Biomedical engineering student Michael Pineda spent his summers researching brain tumor genomics at the Broad Institute of MIT and Harvard in Cambridge, Mass. and analyzing bioinformatics information used to create molecular data visualizations through the Weill Cornell Medical College, Rockefeller University and Memorial Sloan Kettering Cancer Center in New York City. This Doran Community Scholar and member of Barrett, The Honors College, tells us how private support helped enable his research at ASU and beyond.
- Why did you choose to attend ASU?
- As a New American University Scholar-National Scholar and a Doran Community Scholar I could attend ASU and complete my research and other activities without having to worry about finances. It has also enabled me to be affiliated with the Translational Genomics Research Institute, Phoenix Children’s Hospital, Mayo Clinic, and other great medical institutions in the valley. Also, being a part of Barrett [The Honors College at Arizona State University] has opened other opportunities I could not have in other places.
- What have been 2-3 highlights of your studies so far?
To give some background, I was introduced to research and genomics during my summer at MIT where I completed a project at the Broad Institute of MIT and Harvard on the human microbiome. That initiated my interest in research and allowed me to pursue similar opportunities in Arizona. I found the Translational Genomics Research Institute (TGen) and first became a summer Helios Scholar before being invited to apply and accepted to the year-long Ivy Neurological Scholar program at TGen. Here is where I began my career in research in the Brain Tumor Unit led by Dr. Michael Berens. I worked on clinical trials, sequencing techniques, in-vivo studies, and a myriad of other projects that I learned from immensely.
- Tell us about how you’ve spent your summer. What have you learned? What have you most enjoyed?
- I am a 2015 Gateways Scholar at the Weill Cornell Medical College/Rockefeller University/Memorial Sloan Kettering Cancer Center Tri-Institutional MD/PhD program (made of around 15 students from across the nation). I work under Dr. Christopher Mason -- creators of the PathoMap of New York City subways. I personally work on library preparations of metagenomic samples from across the world in preparation for DNA sequencing. This is to analyze the bacterial, viral, and eukaryotic composition surrounding the world around us. These include samples from the Amazon River and from several international cities as well. I also do bioinformatics analysis of these samples and use data visualization techniques to present that data to others who may not be acquainted with our field of study. Also as part of my program I am able to shadow cardiothoracic surgeries as well as obstetrics and gynaecology-oncology physicians. We also receive many opportunities to talk to MD/PhDs in different parts of their careers: students, residents, post-doctoral, as well as a one-on-one conversation with the National MSTP (Medical Scientists Training Programs, which are granted to medical schools by the NIH) Director Emeritus Dr. Bert Shapiro.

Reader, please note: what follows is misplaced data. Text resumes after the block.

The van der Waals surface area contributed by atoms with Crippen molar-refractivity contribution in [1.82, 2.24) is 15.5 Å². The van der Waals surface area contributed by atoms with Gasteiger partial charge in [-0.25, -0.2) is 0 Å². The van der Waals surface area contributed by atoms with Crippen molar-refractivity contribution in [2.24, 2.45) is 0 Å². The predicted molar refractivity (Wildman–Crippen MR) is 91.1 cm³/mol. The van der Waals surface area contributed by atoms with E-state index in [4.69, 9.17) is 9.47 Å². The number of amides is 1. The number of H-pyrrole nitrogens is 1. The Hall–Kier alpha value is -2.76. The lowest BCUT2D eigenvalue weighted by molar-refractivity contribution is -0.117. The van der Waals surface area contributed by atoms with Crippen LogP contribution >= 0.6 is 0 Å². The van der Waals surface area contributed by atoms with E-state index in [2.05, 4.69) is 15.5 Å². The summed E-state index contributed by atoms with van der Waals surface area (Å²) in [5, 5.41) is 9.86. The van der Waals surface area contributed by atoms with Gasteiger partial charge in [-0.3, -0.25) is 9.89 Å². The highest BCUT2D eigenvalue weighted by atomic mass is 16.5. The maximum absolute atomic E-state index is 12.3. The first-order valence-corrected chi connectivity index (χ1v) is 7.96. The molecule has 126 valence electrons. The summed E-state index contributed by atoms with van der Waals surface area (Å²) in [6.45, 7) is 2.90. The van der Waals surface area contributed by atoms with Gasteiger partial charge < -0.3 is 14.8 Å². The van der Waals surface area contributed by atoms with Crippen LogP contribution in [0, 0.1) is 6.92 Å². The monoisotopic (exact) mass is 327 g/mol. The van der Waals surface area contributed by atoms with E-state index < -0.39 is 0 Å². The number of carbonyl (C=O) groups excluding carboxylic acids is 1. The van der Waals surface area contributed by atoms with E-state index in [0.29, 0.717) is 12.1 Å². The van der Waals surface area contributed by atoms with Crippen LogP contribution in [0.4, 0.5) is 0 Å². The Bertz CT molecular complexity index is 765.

- What do you consider to be some of the most pressing issues in biomedical science? What efforts are being taken at ASU/in your research to tackle them?
- One of the areas of medicine I am most interested is oncology- and neurological-related diseases. These diseases have crippling effects on patients and their families, especially neurological diseases where patients cannot live normal lives or their lives are altered drastically to the point where their personality no longer reflects the person they used to be. It’s the same with oncological diseases. Especially over the last few decades, patients have become increasingly aware of their own situation and can fall into states of depression trying to combat their deadly disease. Hopefully, as genomic tools are more easily accessible nowadays, we can use this information for precision-based medicine to personalize patient treatment.
- How has the Doran Community Scholars Program helped with your studies?
- Besides the financial support that has allowed me to focus on my studies, the program has given me a community of students to grow and learn from as well as administrative support with any other needs or assistance in finding other programs I can take advantage of.
- What activities are you involved with outside of class?
I participate in the ASU Triathlon Club Team.
I am the Fulton Student Council Vice President of Administration. This is the engineering student council at ASU who serves all the engineering students ~8,700.
I am part of the National Association of Engineering Student Councils, which is an association of about 50-60 member schools from across the nation who gathers for regional and national conferences to network and grow our members. I was the corporate tour chair for the 2015 national conference and I organized tours at Stryker Sustainability Solution, Local Motors, SkySong, Orbital/ATK, Bondurant School of High Performance Driving, et al. for the ~200 participants.
I am also the western regional coordinator of recruitment for the National Association of Engineering Student Councils and I recruit new member schools and help lead the western region.
As the Biomedical Engineering Society industry representative, I handle all corporate relations for the society in an attempt to give biomedical engineering students at ASU (~800 students) learning opportunities and networking possibilities.
- Where do you see yourself in the next 5-10 years, and what do you still want to achieve?
- I will be in an MD/PhD program studying oncology or neurology. I will have been published on various accounts on my research. I will also be pursing grants, fellowships, and other ways to show my promise as an up-and-coming physician scientist.